As mentioned above Memcached is storing in memory key,value pairs. There are multiple way to store information I initially thought of id column of my customer table for Memcached key and a string concatenating first name and last name columns for the Memcached value. But I did not find this too much generic and decided to use the most generic way that is also described in Memcached official website. So to hash the whole query with a kind of MD5 function to be use it for the Memcached key and the Java SQL resultset with minimal transformation for the Memcached value (this resultset must be below 1 MB in size). Doing this it could be used for any other test scenario…

Using spymemcached the two most used Memcached client functions are:

  • set to store a key,value pair in Memcached server
  • get to retrieve a value associated with a key in Memcached server

I tried the straight approach with:

c.set(MD5encode(query1), 3600, rs);

Where rs is a classical ResultSet from java.sql.ResultSet Java class but got the annoying below error:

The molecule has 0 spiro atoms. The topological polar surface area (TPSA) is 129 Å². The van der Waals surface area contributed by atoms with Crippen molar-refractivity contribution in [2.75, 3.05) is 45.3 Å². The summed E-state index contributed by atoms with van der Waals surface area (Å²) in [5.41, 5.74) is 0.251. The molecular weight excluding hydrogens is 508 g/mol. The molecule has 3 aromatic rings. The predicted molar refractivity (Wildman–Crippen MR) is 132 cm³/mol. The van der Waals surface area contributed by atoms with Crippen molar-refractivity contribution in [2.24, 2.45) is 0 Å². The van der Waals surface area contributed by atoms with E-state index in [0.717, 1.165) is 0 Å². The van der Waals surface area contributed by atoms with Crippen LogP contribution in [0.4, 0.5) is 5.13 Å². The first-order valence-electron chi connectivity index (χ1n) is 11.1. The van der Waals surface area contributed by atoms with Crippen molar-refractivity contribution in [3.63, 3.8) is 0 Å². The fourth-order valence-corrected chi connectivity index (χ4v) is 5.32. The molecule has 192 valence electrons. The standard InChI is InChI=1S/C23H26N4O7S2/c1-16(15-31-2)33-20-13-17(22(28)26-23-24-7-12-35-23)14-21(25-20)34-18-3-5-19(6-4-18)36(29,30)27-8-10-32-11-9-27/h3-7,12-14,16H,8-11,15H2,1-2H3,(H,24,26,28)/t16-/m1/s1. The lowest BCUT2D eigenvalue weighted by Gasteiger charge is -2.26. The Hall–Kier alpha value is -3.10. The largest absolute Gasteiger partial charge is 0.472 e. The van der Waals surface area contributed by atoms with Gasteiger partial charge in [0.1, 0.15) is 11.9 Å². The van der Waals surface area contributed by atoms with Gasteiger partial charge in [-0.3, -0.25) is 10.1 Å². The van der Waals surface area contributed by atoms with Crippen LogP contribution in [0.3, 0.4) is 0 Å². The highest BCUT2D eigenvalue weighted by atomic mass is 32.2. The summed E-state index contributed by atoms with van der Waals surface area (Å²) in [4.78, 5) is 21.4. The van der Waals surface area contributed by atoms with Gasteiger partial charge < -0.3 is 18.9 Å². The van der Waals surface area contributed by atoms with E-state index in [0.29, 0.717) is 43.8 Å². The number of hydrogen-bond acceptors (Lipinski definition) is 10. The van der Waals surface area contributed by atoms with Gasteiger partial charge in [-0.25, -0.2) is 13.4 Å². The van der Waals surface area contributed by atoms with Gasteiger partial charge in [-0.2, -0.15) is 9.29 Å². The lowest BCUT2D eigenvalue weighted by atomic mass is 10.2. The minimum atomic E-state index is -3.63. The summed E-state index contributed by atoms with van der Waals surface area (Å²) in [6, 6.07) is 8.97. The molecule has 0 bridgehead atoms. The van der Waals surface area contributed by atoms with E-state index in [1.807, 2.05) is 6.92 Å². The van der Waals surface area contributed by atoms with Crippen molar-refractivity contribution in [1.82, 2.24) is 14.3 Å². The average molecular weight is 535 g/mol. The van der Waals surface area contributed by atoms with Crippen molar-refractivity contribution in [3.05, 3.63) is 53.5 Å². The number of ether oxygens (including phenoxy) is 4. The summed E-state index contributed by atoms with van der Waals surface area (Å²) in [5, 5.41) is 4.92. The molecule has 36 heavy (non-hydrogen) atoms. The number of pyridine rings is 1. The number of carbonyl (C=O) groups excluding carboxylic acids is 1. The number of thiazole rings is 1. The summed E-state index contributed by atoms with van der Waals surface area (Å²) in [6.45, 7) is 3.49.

Exception in thread "main" java.lang.IllegalArgumentException: Non-serializable object
	at net.spy.memcached.transcoders.BaseSerializingTranscoder.serialize(
	at net.spy.memcached.transcoders.SerializingTranscoder.encode(
	at net.spy.memcached.MemcachedClient.asyncStore(
	at net.spy.memcached.MemcachedClient.set(
	at jdbcdemo4.jdbcdemo4.main(
Caused by: com.mysql.jdbc.JDBC4ResultSet
	at Source)
	at Source)
	at net.spy.memcached.transcoders.BaseSerializingTranscoder.serialize(
	... 4 more

Believe me or not but I have spent hell of time on this until I found two very nice references on how to handle it (How to serialize ResultSet in java and Storing MySQL result set in memcached). I mean generic solution on how to handle it because you find countless solution that are tightly linked to the format of your resultset, which again I did not want to remain as much generic as possible…

In short the trick is to use CatchedRowSetImpl class object that serialize ResultSet and have the same methods…

To write my code what was missing is a function to MD5 hash my query text to use it as a Memcached key, Google was my friend and I found many references. I decided to use the one of How to generate MD5 Hash in Java – String Byte Array digest Example as it was most concise one.

Then the principle is quite simple, I generate a random query which select first and last name of customers table for a random id. I MD5 encode the query and check if the result is in Memcached. If yes then I get it and display its value. If not then we have to execute the query on MySQL instance and store its result in Memcached (I have used to maximum retention time, 30 days, as I was testing for multiple days. You should not do this by default…). I execute 1,000 queries per run.